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New ‘Guardianship’ Law to Help Families of Missing People

by Ridley&Hall in Contentious probate, Inheritance & will disputes, Missing People, Sarah Young posted December 2, 2013.

The Presumption of Death Act, which received royal assent in May 2013, put in place the legal framework to enable families of someone who has gone missing to obtain a certificate of presumed death.  That certificate will help families deal with the many legal and financial issues that arise when a person is missing and will be equivalent to a death certificate.  It replaces the current patchwork of legal provisions that can be a very difficult minefield for families to navigate and will come into force in April 2014.

The Act has one major defect however – identified by the Chief Executive of charity Missing People, Jo Youle;

“The absence of “guardianship” provisions means that families currently face a huge ordeal in managing their missing loved one’s affairs.  Ongoing direct debits can drain a missing person’s bank account, some families are forced to pay both halves of a joint mortgage and some families risk losing their homes.”

In response, the government has put forward a proposal to create a new power of guardianship.  The proposals would allow a guardian to be appointed who can manage the missing person’s property and affairs. If they are implemented as planned in April 2014, these provisions will make a significant difference to the families of missing people in the months and sometimes years after someone has gone missing. At present they have no way to make alternative arrangements until their loved one can be presumed dead.

Jo Youle added:

“We look forward to working with families and other partners following this very positive announcement to help ensure the most efficient system for families facing significant practical and financial challenges alongside the distress of a disappearance.”

There is some concern amongst legal practitioners that the procedures under the new Act will be more expensive than at present as a hearing will be required in front of a High Court Judge.  Sarah Young, Partner at Ridley & Hall solicitors in Huddersfield, comments:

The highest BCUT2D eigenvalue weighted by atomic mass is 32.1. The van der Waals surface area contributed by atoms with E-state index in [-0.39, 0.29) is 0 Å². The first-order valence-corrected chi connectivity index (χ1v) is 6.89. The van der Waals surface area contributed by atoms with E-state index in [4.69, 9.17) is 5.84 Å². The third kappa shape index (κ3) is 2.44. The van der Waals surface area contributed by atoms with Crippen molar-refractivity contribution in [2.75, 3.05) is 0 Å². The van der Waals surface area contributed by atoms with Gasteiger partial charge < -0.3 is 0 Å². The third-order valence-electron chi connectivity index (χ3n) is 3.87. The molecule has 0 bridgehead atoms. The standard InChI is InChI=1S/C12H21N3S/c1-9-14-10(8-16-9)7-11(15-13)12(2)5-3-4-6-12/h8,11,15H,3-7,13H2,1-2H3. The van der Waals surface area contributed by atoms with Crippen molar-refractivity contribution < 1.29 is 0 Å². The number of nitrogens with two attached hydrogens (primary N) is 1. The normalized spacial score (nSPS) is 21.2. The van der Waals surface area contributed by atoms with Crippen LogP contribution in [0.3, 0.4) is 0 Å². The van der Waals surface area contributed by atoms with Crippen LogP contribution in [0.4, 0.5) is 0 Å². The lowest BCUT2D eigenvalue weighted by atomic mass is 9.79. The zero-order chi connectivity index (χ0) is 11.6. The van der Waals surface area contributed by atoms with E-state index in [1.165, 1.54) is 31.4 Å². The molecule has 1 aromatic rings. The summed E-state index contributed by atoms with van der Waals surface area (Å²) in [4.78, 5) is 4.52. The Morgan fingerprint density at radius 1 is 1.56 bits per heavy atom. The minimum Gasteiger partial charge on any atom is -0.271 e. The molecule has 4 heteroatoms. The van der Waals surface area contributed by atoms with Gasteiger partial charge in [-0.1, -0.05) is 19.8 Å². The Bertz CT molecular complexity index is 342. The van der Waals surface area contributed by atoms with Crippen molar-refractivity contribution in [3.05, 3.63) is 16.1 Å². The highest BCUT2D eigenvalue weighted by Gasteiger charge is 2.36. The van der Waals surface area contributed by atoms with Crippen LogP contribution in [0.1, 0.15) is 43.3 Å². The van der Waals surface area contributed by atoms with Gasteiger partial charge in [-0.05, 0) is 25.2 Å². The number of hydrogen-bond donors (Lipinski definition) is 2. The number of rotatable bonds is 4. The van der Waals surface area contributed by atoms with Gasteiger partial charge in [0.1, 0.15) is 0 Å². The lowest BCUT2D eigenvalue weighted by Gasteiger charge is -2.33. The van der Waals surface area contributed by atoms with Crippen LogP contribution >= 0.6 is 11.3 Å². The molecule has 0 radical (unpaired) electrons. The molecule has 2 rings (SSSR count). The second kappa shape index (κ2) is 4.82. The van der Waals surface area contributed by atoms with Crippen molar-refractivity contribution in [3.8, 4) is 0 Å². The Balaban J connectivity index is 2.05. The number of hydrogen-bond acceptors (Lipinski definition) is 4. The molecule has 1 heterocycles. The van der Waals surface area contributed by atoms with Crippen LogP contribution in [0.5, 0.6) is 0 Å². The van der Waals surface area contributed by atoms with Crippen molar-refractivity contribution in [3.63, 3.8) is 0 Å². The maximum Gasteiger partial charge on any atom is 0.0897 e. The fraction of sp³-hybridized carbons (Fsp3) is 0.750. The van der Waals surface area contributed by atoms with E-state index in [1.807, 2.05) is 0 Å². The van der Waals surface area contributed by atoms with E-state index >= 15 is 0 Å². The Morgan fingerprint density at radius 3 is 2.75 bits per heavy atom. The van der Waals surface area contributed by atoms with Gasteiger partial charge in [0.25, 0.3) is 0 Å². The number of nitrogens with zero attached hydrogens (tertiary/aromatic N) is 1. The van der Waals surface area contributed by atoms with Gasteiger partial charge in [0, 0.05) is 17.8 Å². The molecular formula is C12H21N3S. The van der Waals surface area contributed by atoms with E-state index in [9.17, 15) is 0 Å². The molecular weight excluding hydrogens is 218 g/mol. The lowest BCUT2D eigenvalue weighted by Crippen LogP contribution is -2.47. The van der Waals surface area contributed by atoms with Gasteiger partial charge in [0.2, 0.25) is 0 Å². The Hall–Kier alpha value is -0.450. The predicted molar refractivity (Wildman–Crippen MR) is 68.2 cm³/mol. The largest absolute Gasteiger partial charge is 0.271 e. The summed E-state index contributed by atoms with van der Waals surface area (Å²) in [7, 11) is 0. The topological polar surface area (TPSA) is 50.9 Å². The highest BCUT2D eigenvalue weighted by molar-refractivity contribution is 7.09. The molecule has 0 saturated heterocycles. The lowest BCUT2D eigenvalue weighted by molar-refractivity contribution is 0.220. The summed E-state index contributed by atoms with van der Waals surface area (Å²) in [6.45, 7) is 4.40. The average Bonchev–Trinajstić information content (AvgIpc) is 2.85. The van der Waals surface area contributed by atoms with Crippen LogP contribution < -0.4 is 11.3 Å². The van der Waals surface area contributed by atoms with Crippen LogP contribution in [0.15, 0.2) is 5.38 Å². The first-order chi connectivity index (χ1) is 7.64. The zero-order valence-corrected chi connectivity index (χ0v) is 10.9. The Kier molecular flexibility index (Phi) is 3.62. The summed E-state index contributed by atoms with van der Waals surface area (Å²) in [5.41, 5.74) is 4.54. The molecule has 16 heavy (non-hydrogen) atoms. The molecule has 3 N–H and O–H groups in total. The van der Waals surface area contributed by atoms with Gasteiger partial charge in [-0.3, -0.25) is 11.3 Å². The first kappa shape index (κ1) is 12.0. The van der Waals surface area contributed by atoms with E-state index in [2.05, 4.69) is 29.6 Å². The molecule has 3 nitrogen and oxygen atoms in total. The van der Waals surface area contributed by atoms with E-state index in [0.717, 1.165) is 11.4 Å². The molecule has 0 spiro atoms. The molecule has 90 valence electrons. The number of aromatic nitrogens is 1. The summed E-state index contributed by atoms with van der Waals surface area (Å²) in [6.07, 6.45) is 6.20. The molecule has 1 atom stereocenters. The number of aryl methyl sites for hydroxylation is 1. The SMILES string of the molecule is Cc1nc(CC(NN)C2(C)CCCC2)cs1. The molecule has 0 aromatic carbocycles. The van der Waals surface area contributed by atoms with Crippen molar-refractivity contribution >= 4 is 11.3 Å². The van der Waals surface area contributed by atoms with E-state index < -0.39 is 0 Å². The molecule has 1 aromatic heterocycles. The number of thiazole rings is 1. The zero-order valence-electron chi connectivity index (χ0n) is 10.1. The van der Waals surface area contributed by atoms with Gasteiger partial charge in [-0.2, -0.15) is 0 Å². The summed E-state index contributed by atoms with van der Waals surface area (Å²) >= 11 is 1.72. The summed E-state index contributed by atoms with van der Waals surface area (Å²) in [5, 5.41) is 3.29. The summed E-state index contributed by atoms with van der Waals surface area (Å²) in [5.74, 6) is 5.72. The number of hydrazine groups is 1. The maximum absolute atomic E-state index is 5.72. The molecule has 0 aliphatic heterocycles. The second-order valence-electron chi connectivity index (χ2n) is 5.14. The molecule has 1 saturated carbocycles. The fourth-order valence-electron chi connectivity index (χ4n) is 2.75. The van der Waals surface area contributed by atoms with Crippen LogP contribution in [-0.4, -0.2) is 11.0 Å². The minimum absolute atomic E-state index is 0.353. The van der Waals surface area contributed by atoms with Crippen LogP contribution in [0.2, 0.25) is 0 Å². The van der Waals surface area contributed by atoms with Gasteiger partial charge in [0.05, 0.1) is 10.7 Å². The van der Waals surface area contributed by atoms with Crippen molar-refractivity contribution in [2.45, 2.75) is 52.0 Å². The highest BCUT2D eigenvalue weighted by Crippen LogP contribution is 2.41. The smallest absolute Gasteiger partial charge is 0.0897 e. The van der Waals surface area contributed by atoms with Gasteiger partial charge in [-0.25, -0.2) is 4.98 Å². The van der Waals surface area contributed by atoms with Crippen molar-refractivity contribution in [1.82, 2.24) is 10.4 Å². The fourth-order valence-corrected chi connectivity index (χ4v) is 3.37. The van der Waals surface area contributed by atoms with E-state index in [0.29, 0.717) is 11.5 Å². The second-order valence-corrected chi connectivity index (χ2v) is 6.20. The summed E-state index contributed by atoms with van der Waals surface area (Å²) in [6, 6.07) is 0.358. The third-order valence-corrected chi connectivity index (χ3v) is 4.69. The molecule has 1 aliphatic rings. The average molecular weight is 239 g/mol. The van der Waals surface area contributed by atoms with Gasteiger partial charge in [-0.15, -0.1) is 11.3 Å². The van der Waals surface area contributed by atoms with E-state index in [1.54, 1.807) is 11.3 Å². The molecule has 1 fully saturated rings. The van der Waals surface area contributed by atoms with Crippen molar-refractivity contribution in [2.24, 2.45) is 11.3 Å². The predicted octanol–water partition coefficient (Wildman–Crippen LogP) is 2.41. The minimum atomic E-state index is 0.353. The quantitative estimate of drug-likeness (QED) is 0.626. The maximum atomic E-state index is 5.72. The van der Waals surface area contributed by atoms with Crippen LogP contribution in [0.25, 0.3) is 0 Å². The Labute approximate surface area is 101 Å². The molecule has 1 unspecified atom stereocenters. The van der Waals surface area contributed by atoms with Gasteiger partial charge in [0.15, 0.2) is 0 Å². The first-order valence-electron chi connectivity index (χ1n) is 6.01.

“Over the last year I have obtained four ‘leave to swear death’ orders for the families of people that have gone missing.  It’s not always a straightforward process but it does have the advantage that the case is dealt with on the papers alone; no court hearing is required. Once the new Act is in force, in April 2014, the costs of obtaining a certificate will probably increase substantially because a court hearing will be required.  So I would urge families of someone who has gone missing – if they are as sure as they can be that they are not going to return – to apply for a ‘leave to swear death’ order under the current provisions before April 2014.”

She adds:

“Having dealt with a number of cases involving missing people I think that the guardianship proposals will be incredibly important.  It can be very difficult emotionally for families to seek an order confirming that their loved one has died; it can feel like giving up on them. Guardianship powers offer a ‘halfway house’ and will help to protect the assets of missing people.”


Sarah Young is a Partner with Ridley & Hall solicitors. She specialises in inheritance disputes and contentious probate. Sarah has a Masters degree in personal injury law and has a record of bringing the most complex cases to a successful conclusion.

For further information please contact Sarah Young of Ridley & Hall, Queens House, 35 Market Street, Huddersfield HD1 2HL on 01484 538421 or mobile 07860 165850.



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